While CVRD residents are starting to get the message about what belongs in the blue recycling totes, boots and hoses (among other things) continue finding their way into the system.
In November of last year, the CVRD reported that contamination levels in the bluebox collection program were 15 percent, five times higher than the provincial target.
Solid Waste Operations Superintendent Jason Adair said the rate is now closer to 12 percent and education is key to increasing compliance.
“We still have a ways to go, but we’re still putting a lot of resources into educating people, we’re using social media, our website, we’ve got staff on the street that are actually talking to citizens and helping them,” said Adair. “A lot of times people are wanting to do the right thing and thinking that you can recycle anything in there.”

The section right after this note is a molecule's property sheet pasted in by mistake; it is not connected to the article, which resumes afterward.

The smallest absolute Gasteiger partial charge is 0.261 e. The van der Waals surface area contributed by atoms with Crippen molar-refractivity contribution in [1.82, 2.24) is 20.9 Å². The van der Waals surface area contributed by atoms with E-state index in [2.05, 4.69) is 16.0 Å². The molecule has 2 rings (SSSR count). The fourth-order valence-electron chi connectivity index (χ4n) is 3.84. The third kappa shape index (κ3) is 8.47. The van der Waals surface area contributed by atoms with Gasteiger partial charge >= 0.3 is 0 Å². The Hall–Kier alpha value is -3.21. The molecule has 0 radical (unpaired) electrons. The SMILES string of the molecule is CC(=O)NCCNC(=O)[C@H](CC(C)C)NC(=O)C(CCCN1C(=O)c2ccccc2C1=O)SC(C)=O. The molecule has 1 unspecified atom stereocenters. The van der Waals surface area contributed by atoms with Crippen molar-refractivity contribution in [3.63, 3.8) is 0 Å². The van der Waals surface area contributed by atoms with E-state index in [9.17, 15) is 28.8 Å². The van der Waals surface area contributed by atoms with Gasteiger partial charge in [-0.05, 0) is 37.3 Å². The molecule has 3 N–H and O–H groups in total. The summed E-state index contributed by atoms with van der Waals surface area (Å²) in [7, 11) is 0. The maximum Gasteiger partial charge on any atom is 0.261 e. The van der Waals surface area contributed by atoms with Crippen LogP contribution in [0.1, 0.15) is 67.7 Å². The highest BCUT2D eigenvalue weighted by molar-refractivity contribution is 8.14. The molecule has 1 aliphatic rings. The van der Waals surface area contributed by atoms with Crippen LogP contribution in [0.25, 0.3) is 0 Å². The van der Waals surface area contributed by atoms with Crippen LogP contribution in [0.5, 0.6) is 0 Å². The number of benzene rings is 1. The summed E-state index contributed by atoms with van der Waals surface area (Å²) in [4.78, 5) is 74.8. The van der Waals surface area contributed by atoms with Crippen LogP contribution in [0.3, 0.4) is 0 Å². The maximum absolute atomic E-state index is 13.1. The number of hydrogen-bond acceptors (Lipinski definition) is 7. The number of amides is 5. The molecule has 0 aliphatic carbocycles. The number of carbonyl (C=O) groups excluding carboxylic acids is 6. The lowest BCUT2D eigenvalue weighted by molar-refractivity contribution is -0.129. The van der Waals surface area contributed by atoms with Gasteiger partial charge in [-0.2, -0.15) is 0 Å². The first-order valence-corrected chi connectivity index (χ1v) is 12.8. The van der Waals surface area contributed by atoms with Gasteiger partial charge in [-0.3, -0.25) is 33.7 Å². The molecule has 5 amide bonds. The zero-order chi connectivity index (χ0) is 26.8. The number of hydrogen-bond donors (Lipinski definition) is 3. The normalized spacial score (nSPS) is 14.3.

Adair said, “It’s very specific items that can go in there, we always remind people that this is a business and everything in there needs to be processed and packaged for marketing.”
He said residents need to drop off items like glass, plastic and styrofoam at a recycling depot.
“They’re still putting glass in their blue recycling tote and their still putting film plastic and styrofoam, those things are recyclable, but they need to come to a recycling depot to recycle those things,” said Adair. “Every time you put a piece of styrofoam or film plastic, that has to be manually removed by the processing plant and it ends up in landfills. They are not able to pick every single contaminant so that ends up going in to become part of the cardboard bale or the metal bale.”
Adair said when mills get metal or cardboard bails and they see these unwanted items, they pay less for the product.
For more information about recycling in the CVRD or the Recyclopedia, click here.